3D printing is getting more widespread every year that it's also getting prevalent in the shoe making industry.
Nowadays, companies such as Nike, Adidas and New Balance have jumped in on the 3D printing hype and produced their own version of the shoes.
But according to 3Ders, a Hungarian fashion designer named Laura Papp that owns the laurapapp brand, has designed a unique collection of 3D printed concept shoes called "HEEL2."
The "HEEL2" designs, which consists of a set of moving triangular panels, transforms itself from heels to flat shoes with a short series of slides or twists -- depending on the model.
The designer is a graduate of Mology-Nagy University of Art and Design in Budapest that started her own clothing line after her stint working for the United Nude in China. The laurapapp brand specializes in accessories, bags and hopefully in the near future, 3D printed shoes.
The brand have already featured some "pop-up" shoe designs that each offer portability and flexibility to the wearer. Papp's latest creations has the ability to transform between an 11cm heels to flats. This flexibility makes the 3D concept shoes useful for those occasions when a dressed-up look is needed but can be changed when walking for long periods of time comes.
In a similar report by 3D Print, another designer has utilized 3D printing technology with regards to designing his latest work.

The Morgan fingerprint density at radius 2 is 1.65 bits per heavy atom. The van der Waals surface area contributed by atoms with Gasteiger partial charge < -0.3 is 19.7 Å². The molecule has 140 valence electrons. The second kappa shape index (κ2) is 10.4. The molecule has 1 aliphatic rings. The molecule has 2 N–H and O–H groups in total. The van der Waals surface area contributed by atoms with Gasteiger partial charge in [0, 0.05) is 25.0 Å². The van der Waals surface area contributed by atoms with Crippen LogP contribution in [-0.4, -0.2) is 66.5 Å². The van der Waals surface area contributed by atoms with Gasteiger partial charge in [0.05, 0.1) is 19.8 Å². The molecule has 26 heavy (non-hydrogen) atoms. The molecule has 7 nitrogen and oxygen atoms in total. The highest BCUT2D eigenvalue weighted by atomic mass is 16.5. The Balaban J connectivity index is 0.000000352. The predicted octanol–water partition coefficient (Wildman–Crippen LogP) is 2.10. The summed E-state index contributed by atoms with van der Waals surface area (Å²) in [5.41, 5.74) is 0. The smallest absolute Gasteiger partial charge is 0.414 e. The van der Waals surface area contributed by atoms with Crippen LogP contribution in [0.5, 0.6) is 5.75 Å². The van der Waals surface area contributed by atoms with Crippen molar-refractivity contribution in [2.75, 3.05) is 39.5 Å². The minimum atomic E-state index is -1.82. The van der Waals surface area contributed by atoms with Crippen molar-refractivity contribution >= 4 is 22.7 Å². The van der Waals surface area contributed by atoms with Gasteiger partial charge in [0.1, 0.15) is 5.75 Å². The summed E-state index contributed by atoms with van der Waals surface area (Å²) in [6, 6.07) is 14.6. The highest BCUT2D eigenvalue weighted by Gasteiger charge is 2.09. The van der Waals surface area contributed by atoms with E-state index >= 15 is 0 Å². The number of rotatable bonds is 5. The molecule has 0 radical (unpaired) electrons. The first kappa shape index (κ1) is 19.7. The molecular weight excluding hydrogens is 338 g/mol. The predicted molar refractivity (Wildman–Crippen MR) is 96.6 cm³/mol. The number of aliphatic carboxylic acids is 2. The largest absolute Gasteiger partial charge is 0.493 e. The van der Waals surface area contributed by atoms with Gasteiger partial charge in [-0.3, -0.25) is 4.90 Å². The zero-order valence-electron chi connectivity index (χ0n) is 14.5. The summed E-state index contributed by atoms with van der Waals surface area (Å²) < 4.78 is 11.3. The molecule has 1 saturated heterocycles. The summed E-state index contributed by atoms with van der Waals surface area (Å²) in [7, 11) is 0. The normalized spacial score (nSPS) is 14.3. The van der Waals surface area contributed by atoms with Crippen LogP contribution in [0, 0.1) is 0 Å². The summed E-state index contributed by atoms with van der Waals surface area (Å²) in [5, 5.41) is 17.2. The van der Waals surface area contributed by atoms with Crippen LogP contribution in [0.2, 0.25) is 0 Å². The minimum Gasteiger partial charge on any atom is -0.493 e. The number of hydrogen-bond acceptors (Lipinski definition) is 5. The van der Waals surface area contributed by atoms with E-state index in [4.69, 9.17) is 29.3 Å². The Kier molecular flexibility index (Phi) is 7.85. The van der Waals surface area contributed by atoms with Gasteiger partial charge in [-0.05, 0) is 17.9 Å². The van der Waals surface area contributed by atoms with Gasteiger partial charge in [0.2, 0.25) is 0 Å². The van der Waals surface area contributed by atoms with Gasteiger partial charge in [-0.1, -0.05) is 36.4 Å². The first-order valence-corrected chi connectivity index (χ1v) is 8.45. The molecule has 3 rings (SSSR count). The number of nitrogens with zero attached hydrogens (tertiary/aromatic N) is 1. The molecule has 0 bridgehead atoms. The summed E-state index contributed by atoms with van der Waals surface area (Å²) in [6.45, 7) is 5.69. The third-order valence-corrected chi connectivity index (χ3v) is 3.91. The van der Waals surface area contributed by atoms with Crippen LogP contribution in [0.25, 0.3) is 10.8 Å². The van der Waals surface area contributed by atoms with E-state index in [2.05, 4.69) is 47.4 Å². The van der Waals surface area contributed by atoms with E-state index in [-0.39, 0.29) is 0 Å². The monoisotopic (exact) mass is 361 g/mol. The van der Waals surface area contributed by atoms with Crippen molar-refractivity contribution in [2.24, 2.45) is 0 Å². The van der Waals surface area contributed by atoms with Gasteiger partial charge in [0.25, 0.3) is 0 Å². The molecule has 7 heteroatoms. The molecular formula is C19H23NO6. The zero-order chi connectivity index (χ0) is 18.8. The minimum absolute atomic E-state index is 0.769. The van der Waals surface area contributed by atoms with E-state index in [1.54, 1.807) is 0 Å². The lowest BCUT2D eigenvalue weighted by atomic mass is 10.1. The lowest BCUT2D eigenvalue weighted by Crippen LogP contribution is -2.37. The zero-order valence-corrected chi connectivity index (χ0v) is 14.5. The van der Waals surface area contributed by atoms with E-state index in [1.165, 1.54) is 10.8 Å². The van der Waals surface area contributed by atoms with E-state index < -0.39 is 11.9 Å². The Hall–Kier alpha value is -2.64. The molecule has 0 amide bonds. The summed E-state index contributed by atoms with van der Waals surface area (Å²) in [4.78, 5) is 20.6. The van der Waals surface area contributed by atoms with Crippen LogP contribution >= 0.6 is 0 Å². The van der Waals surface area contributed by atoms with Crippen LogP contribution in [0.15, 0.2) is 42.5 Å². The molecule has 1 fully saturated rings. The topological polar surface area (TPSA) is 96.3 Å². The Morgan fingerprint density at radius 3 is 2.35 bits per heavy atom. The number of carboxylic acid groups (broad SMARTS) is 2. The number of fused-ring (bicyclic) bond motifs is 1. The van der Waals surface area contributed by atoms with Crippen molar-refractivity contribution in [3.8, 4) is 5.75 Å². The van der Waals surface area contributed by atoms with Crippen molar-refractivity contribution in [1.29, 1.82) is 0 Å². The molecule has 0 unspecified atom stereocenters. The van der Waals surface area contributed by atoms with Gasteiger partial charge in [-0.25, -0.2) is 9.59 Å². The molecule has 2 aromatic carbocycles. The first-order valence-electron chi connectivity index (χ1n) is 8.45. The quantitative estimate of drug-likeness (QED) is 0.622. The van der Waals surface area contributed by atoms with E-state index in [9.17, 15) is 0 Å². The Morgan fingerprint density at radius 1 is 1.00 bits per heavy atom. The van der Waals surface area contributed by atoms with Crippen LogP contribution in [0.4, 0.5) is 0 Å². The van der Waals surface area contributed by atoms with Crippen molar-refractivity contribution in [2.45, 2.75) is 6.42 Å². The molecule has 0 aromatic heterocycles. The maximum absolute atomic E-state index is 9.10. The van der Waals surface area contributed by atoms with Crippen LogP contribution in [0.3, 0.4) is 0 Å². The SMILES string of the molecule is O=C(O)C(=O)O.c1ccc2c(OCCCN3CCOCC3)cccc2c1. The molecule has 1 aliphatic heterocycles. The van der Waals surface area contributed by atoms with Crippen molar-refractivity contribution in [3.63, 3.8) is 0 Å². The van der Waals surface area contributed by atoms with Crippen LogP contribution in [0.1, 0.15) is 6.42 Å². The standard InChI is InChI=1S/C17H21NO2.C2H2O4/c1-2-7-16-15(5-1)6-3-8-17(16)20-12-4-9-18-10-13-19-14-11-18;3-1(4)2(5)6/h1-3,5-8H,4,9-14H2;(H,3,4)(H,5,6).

Designer Julian Hakes and his team, along with Ogle, helped create 3D printed Gold shoes for Amy Williams, 2010 gold medal winner for skeleton racing.
However, this is not the first time Hakes dabbled with 3D printing. Right now, the designer is busy creating a portfolio of 3D printed shoes that feature more extreme haute couture and wild styles, in addition to ankle boots and more.
According to Ogle marketing and sales director Dave Bennion, "We're delighted to be involved in such a unique project, especially honoring a British Olympian," and added, "The latest technology provided by 3D printing is enabling innovation across all kinds of industries."
Moreover, even though this is not the first time that 3D printing and fashion collided, this is the first time that the tech is gaining "foothold" on the fashion industry.
Before, only sneaker companies are trying to incorporate this tech with its product. Tech Crunch noted that the likes of New Balance have created a 3D printed midsole to its latest running sneakers.
However, don't expect to see the pair until April 2016, and even when the time of its release comes, it will only be available in a handful of locations.